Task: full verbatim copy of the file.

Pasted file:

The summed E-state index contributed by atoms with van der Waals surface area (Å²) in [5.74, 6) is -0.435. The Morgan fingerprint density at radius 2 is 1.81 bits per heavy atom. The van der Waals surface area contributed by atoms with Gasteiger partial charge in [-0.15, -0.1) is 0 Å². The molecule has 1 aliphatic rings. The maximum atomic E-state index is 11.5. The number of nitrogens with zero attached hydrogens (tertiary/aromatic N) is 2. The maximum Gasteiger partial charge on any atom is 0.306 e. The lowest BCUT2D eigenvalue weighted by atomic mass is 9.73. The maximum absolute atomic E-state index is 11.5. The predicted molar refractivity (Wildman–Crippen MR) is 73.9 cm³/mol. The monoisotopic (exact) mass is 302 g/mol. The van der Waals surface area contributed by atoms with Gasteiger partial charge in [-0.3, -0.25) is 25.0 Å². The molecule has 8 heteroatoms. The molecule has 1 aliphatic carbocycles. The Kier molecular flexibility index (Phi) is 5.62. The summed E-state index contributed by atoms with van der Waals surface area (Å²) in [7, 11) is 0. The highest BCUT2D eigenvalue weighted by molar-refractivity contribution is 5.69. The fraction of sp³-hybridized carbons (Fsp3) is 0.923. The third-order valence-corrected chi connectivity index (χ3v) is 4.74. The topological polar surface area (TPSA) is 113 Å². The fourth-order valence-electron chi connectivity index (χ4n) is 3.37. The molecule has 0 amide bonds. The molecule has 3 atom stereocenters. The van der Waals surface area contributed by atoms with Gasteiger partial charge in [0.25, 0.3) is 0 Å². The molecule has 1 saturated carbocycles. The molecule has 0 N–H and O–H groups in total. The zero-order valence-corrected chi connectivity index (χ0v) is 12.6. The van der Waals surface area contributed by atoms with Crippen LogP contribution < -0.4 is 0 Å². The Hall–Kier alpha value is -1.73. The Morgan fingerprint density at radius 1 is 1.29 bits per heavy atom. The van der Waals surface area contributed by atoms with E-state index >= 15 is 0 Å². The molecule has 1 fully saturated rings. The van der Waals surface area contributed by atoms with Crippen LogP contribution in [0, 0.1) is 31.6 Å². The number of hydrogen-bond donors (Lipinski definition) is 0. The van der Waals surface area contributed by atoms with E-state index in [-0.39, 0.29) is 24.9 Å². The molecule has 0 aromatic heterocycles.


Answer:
The summed E-state index contributed by atoms with van der Waals surface area (Å²) in [5.74, 6) is -0.435. The Morgan fingerprint density at radius 2 is 1.81 bits per heavy atom. The van der Waals surface area contributed by atoms with Gasteiger partial charge in [-0.15, -0.1) is 0 Å². The molecule has 1 aliphatic rings. The maximum atomic E-state index is 11.5. The number of nitrogens with zero attached hydrogens (tertiary/aromatic N) is 2. The maximum Gasteiger partial charge on any atom is 0.306 e. The lowest BCUT2D eigenvalue weighted by atomic mass is 9.73. The maximum absolute atomic E-state index is 11.5. The predicted molar refractivity (Wildman–Crippen MR) is 73.9 cm³/mol. The monoisotopic (exact) mass is 302 g/mol. The van der Waals surface area contributed by atoms with Gasteiger partial charge in [-0.3, -0.25) is 25.0 Å². The molecule has 8 heteroatoms. The molecule has 1 aliphatic carbocycles. The Kier molecular flexibility index (Phi) is 5.62. The summed E-state index contributed by atoms with van der Waals surface area (Å²) in [7, 11) is 0. The highest BCUT2D eigenvalue weighted by molar-refractivity contribution is 5.69. The fraction of sp³-hybridized carbons (Fsp3) is 0.923. The third-order valence-corrected chi connectivity index (χ3v) is 4.74. The topological polar surface area (TPSA) is 113 Å². The fourth-order valence-electron chi connectivity index (χ4n) is 3.37. The molecule has 0 amide bonds. The molecule has 3 atom stereocenters. The van der Waals surface area contributed by atoms with Gasteiger partial charge in [0.25, 0.3) is 0 Å². The molecule has 1 saturated carbocycles. The molecule has 0 N–H and O–H groups in total. The zero-order valence-corrected chi connectivity index (χ0v) is 12.6. The van der Waals surface area contributed by atoms with Crippen LogP contribution < -0.4 is 0 Å². The Hall–Kier alpha value is -1.73. The Morgan fingerprint density at radius 1 is 1.29 bits per heavy atom. The van der Waals surface area contributed by atoms with E-state index >= 15 is 0 Å². The molecule has 1 fully saturated rings. The van der Waals surface area contributed by atoms with Crippen LogP contribution in [0, 0.1) is 31.6 Å². The number of hydrogen-bond donors (Lipinski definition) is 0. The van der Waals surface area contributed by atoms with E-state index in [-0.39, 0.29) is 24.9 Å². The molecule has 0 aromatic heterocycles.